Mr. Rankin. The Constitution provided the census should be taken in 1790, and then during every 10-year period thereafter.

Doctor Hill. Every 10 years thereafter.

Mr. Rankin. If you took this census in the fall of 1929, would not that bring together the census of 1920 and the census of 1930 both within that one 10-year period?

Doctor Hill. Yes; within that period.

The Chairman. I think there would be constitutional questions there.

Doctor Hill. Just one point I want to bring out in that connection before we adjourn. This question of the taking of the population census in the fall has been brought up more than once, as I know, having had to read the report, but it has always been met with this objection, that if you put the census in the fall of the year, probably, as far as the stability of the population is concerned, it is about as good a time as any. You can not get the American population all at home at any time.

Mr. Rankin. Not now.

Doctor Hill. But if it was put in the fall, every other census would coincide with a presidential election, and we certainly could not organize a good census in the midst of the excitement of an election. But if we take the ninth year, it will never coincide with, a presidential election.

Mr. Rankin. Suppose we find that there is a constitutional objection to taking it in 1929, and possibly there are other objections, and the committee should decide that it is necessary to carry it over to the year 1930; your recommendation is that they both be taken at the same time.

Doctor Hill. I think they ought to be.

Mr. Rankin. I think you are correct; I will say that. Then what time of the year would you have it taken—January or February, or March, or April, or May, or June, or later?

Doctor Hill. If you carried it to 1930, I think the fall of the year is the best time, and I should say it should be taken in the fall of 1930.

Mr. Rankin. You would not recommend January, would you?

Doctor Hill. No.

Mr. Greenwood. What length of time is given to the taking of the census now?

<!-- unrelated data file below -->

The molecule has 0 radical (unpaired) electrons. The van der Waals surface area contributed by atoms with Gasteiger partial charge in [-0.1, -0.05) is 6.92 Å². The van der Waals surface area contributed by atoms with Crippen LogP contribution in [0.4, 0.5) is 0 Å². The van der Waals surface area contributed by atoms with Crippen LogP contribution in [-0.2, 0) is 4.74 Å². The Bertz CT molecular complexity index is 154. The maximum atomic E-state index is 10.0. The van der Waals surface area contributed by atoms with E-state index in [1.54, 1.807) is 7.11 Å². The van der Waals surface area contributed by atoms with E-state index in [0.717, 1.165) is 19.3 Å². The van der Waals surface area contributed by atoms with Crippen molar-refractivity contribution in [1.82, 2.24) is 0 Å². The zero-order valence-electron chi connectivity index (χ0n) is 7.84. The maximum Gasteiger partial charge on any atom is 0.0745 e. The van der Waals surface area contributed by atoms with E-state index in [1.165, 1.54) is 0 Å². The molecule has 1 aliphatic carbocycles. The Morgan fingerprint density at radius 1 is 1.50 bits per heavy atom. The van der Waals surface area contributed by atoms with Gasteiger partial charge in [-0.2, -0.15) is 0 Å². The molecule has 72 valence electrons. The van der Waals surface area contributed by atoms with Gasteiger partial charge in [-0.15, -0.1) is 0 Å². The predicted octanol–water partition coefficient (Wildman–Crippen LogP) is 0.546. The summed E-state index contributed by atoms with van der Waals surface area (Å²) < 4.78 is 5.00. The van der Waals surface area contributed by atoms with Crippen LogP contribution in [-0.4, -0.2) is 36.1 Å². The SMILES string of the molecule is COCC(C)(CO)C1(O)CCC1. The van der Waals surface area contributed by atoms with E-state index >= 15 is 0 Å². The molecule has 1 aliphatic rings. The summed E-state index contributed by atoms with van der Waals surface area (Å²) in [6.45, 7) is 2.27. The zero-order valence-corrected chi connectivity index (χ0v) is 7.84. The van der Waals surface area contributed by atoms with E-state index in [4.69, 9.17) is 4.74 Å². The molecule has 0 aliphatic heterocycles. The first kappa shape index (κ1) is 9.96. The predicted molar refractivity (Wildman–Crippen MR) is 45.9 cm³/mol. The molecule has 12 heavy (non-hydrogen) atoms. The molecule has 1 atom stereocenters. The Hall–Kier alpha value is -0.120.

Doctor Hill. We hope to wind up the bulk of the work in about a month or six weeks; would you not say so, Mr. Gosnell?

Mr. Gosnell. Yes, sir.

Doctor Hill. But in case there is some reason, as for instance enumerators falling down on the job, sometimes we do not get the last returns before six months.

The Chairman. You get the population figures later than you do the agriculture figures?

Doctor Hill. No; we get them both at the same time.

Mr. Moorman. Do you base your entire objection to the taking of the census in April on the reasons that you have assigned before this committee?

Doctor Hill. Yes.

Mr. Moorman. Do you think that those reasons are sufficient to control the matter, even in the event that it might be determined to take the censuses together, as you advocate, and take them in April, 1930?

Mr. Rankin. I am just as strong on taking the agricultural census later, in the spring, as I am the census of population. You know I represent a cotton State. **The cotton crop in the United States sells for more than any other agricultural crop produced. If you take this census in the fall of the year and stand by that census, it will be a physical impossibility, will it not, to include the entire cotton crop for that year?

Doctor Hill. I suppose it would be.

Mr. Rankin. Then what is the census worth of the cotton crop of 1929, when you leave it suspended in midair with anywhere from 300,000 to 1,500,000 bales of cotton unaccounted for?

The Chairman. Suppose you took it the 1st of April?

Mr. Rankin. The last ginning occurs about March; that is the last ginning report, is not that right, Mr. Austin?

Mr. Austin. March 20.

Mr. Rankin. And that is considered the cotton crop of the preceding year; and any time after that you can get an accurate census of the cotton crop.

Doctor Hill. Ultimately the census bureau gets the complete cotton crop not only for the census year but for every year. That is the only crop, I believe, for which we do get complete anuual figures.

Mr. Rankin. Then you would not depend on these figures, but would take the statistics compiled later from other sources?

Doctor. Hill. How was that the last time, Mr. Austin?

Mr. Austin. We got the acreage and the number of bales on the farm schedule.

Doctor Hill. Of course, I suppose it had to be partially an estimate on the part of the farmers. They could measure the cotton that had been ginned up to date, but they made an estimate as to how much there was still to be ginned.

Mr. Rankin. But there are hundreds of thousands of bales of cotton in the fields, and you could not estimate it.